Tim O’Reilly had a comment on the future of medicine when he gave an interview to the FutureMed staff.
Posts from the ‘Video’ Category
The Nokia Sensing XChallenge is one of those driving forces that can initiate real innovations in healthcare and the new grand prize winner was just announced. Nanobiosym is taking the ability to diagnose disease and monitor personal health outside of a hospital or pathology lab.
Nanobiosym® (NBS) is an innovation engine dedicated to creating a new science that emerges from the holistic integration of physics, biomedicine, and nanotechnology. NBS focuses on incubating transformational technologies that have the potential for game-changing impact and commercializing and scaling up these technologies for deployment in developed and developing world markets. NBS leverages science and technology to address our planet’s greatest unmet needs in global health, energy and the environment.
Here is their team video:
I will show this video to all medical students who attend my “Social Media in Medicine” course at Semmelweis Medical School. I think it will help them understand the offline-online balance.
A blog focusing on issues related to design presented an amazing idea developed by Yahoo! Japan. The “Hands on Search” lets visually impaired children search for something with voice control and the device prints the object in 3D. See it yourself in the video below:
Video consultation with doctors is becoming a routine part of the care offered by the Stanford Hospital & Clinics. The technology behind it is not a real innovation, it was already introduced on the island of Hawaii in 2008, but it’s good to see such a prestigious hospital joining the world of telemedicine.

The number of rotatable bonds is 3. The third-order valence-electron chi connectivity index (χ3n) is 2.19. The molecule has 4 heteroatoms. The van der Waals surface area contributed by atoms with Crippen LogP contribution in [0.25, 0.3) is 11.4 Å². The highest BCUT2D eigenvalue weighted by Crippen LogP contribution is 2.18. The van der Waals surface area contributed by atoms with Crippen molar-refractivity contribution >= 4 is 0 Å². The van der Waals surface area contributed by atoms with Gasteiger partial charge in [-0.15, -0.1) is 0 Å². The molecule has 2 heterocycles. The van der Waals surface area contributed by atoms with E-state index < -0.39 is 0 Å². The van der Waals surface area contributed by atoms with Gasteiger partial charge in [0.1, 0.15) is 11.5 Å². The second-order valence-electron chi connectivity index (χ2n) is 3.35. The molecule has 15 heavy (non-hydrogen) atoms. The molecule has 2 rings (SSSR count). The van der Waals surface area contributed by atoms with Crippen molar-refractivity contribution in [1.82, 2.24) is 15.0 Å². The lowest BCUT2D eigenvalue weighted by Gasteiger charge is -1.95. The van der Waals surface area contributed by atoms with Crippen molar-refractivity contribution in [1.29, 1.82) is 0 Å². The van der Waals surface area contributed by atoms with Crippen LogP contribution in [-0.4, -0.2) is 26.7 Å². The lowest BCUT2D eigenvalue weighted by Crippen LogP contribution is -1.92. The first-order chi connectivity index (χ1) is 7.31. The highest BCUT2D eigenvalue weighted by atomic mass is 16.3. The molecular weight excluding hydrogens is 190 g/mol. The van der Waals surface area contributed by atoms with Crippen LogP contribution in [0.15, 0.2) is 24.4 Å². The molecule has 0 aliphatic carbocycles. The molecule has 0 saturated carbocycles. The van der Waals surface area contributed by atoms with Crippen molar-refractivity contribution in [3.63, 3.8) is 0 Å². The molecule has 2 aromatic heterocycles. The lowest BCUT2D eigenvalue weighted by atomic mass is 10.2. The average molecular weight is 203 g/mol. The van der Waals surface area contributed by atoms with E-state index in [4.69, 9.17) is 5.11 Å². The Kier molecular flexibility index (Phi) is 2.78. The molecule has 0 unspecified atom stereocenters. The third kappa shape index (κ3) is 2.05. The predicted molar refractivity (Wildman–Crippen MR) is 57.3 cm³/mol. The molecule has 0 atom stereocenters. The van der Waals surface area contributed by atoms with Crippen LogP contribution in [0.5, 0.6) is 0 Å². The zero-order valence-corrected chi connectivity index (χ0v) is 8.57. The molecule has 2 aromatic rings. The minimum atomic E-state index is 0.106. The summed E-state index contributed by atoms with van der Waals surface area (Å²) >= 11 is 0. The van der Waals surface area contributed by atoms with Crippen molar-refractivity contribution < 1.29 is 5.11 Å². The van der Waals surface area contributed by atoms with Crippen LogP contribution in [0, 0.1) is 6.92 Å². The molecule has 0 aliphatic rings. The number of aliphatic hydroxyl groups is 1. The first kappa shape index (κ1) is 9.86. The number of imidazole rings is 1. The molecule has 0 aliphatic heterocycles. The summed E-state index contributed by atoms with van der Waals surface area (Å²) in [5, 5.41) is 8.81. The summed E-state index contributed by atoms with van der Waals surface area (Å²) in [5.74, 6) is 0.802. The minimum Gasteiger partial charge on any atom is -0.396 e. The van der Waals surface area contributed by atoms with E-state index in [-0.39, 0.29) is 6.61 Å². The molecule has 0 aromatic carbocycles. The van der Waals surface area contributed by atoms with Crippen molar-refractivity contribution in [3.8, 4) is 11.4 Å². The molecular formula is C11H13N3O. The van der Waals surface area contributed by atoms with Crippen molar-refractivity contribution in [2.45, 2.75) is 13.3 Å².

Patients can schedule video visits through the hospital website, in much the same way as they would schedule a traditional visit and provide information about their symptoms in advance of the visit through the scheduling application. At the appointed time, they meet with the doctor in a Web-based videoconference from a home or workplace computer equipped with a webcam.
Now that we know what elements and points are needed to design a much better healthcare system, what’s next?
A landmark report by the Royal College of Physicians in response to the NHS crisis has outlined 50 measures to modernise the service to cope with the demands of an ageing population, but critics question if there is the political will or money to make it a reality.
I gave a talk about crowdsourcing a medical diagnosis on Twitter at TEDxNijmegen this April (see the video below) and I already knew the organizers had something really innovative in mind for the next event as well.
Look at the extraordinary format:
Opening the 24 hour challenge in Nijmegen we’ll travel Westwards with the daylight around the Globe with healthcare institutions to host a slot with great idea’s, content, innovations and stories about healthcare. One timezone at a time we will run this conference LIVE in the internet. 24 hour after the start we’ll have a closing ceremony in Nijmegen again.
Here is the official trailer: